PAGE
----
China: China Mobile is King August 17, 2006

Posted by Jasper in Mobile.
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[From Telecomweb] China Mobile Communications Corporation (China Mobile) has become the world’s biggest mobile carrier in terms of market capitalization, overtaking Vodafone by a healthy margin.

China Mobile’s market cap stood at $132.8 billion as of 15 August. At the same moment, Vodafone’s market cap was just $110.7 billion. Actually, China Mobile surpassed Vodafone on June 29, when its market cap hit $112.12 billion compared with $111.72 for Vodafone. For about a week, the two see-sawed between leadership, then China Mobile took off, leaving Vodafone’s value in the dust.

Read the full article here

Commentary: Amazingly, China Mobile has only been arround for half-dozen years and already has a subscriber base of 200 million (compared to 186 million for Vodafone). Seems to be yet another testiment to the unsurpassed growth China has been experiencing for the past fifteen years.

France: Consensus approach to fibre upgrade August 16, 2006

Posted by Jasper in broadband, Regulation.
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[From Global Insight] The French telecoms regulator ARCEP has given its strongest indication yet of how new investments in fibre-optic networks should be handled, in a report to the French Ministry of Finance, La Tribune newspaper reports. Prompted by the ministry, ARCEP suggested in the report that it was difficult to appreciate the long-term return on investment for a nationwide fibre-optic network that could require investments of tens of billions of euro over more than ten years. Specifically, the regulator said it was necessary for everyone to get involved, particularly with helping out on civil engineering works. To achieve its aim, ARCEP wants France Telecom to grant access to all operators on its existing fibre network, at a price that would enable it to amass enough resources to fund investment into a new fibre network.

Commentary: The French authorities appear to favour a consensus based approach to ensure the benefits of fibre investments can go ahead and be realised as quickly as possible. This may be wise move given the recent controversy between the German government and the EC over Deutsche Telecom’s new VDSL network and experiences from Australia where Telstra are unwilling to invest (see previous post).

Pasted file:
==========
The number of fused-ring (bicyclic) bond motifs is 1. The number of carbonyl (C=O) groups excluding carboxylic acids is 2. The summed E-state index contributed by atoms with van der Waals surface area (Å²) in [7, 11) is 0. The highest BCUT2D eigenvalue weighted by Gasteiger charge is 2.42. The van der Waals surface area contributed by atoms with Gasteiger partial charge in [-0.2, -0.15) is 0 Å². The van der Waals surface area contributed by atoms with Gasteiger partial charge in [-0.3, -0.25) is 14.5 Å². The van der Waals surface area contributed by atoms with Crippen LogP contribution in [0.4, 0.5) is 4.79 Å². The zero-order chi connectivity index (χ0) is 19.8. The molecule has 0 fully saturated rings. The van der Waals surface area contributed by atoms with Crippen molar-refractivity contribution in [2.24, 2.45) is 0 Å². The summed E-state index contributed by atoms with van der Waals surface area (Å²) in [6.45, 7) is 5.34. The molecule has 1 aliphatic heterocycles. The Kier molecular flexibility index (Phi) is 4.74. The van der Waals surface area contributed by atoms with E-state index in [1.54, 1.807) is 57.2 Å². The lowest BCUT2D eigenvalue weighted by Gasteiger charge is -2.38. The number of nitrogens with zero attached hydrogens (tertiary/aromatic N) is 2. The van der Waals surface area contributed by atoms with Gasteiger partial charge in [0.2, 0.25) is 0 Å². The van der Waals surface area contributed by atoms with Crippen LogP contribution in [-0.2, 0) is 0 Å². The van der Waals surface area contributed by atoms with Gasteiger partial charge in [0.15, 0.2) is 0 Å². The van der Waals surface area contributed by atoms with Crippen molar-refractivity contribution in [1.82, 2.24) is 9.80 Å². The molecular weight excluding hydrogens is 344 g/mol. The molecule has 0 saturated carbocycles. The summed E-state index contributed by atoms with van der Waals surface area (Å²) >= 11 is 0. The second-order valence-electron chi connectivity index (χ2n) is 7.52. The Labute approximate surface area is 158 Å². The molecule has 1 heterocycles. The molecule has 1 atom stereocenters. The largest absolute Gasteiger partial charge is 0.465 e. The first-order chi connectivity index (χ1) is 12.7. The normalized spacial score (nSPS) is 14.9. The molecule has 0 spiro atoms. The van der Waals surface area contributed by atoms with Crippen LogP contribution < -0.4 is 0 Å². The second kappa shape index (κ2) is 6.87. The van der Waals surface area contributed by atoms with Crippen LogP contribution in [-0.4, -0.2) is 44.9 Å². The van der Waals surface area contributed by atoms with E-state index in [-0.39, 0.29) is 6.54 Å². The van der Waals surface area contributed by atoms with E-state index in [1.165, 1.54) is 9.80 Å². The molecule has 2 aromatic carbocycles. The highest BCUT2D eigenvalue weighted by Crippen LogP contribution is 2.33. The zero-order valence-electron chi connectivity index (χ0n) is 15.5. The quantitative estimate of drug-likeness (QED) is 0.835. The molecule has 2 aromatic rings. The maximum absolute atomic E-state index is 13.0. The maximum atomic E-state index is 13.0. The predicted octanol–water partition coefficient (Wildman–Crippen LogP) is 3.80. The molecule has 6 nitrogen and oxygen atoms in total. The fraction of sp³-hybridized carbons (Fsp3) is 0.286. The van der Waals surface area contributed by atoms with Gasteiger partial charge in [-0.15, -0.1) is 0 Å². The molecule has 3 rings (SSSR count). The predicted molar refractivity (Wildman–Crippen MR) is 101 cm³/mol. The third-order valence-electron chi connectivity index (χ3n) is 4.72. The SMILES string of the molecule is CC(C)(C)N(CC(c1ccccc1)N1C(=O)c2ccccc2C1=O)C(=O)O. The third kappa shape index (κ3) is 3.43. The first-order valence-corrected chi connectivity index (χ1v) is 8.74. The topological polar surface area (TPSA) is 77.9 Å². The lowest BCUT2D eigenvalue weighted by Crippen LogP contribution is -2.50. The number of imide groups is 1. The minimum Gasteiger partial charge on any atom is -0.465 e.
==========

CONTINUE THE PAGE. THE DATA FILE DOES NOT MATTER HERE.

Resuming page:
HK: Share outlook for Hutchison August 15, 2006

Posted by Jasper in Mobile, NGN.
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[From cellular-news.com] Analysts are speculating whether this will be the year Hong Kong conglomerate Hutchison Whampoa finally gets a payoff on its $25 billion bet on 3G mobile-phone technology. Based on the scant value the markets assign Hutchison’s loss-making 3G operation, investors aren’t counting on it. But maybe there is some good news nevertheless.

Shares of Hutchison, which has ports, energy, property and retail interests, in addition to its telecom units, have fallen 2% this year to HK$72.35 (US$9.31) last Thursday. That means the stock (also trades as an ADR in New York under symbol HUWHY) is selling at a big discount to its net asset value, which Merrill Lynch estimates could be as high as HK$114.80. The discount is mainly due to the perceived drag on the company’s performance from 3G.

Merrill isn’t alone in seeing value. Mark Simpson, an analyst with Macquarie Securities (Asia), pegs Hutchison’s net asset value at HK$93 a share, which includes just HK$6 per share for its 3G operations in Britain, Italy and several smaller markets like Denmark. That’s in line with the low valuation skeptical fund managers gave Hutchison’s 3 Italia unit early this year; that was enough to force the parent to cancel the public offering of its Italian operator’s shares.

Hutchison is due to report first-half earnings on Aug. 24, and cash flows at the 3G businesses should look better now that networks have been built and costs to build 3G handsets have fallen, says Simpson.

Read the full article here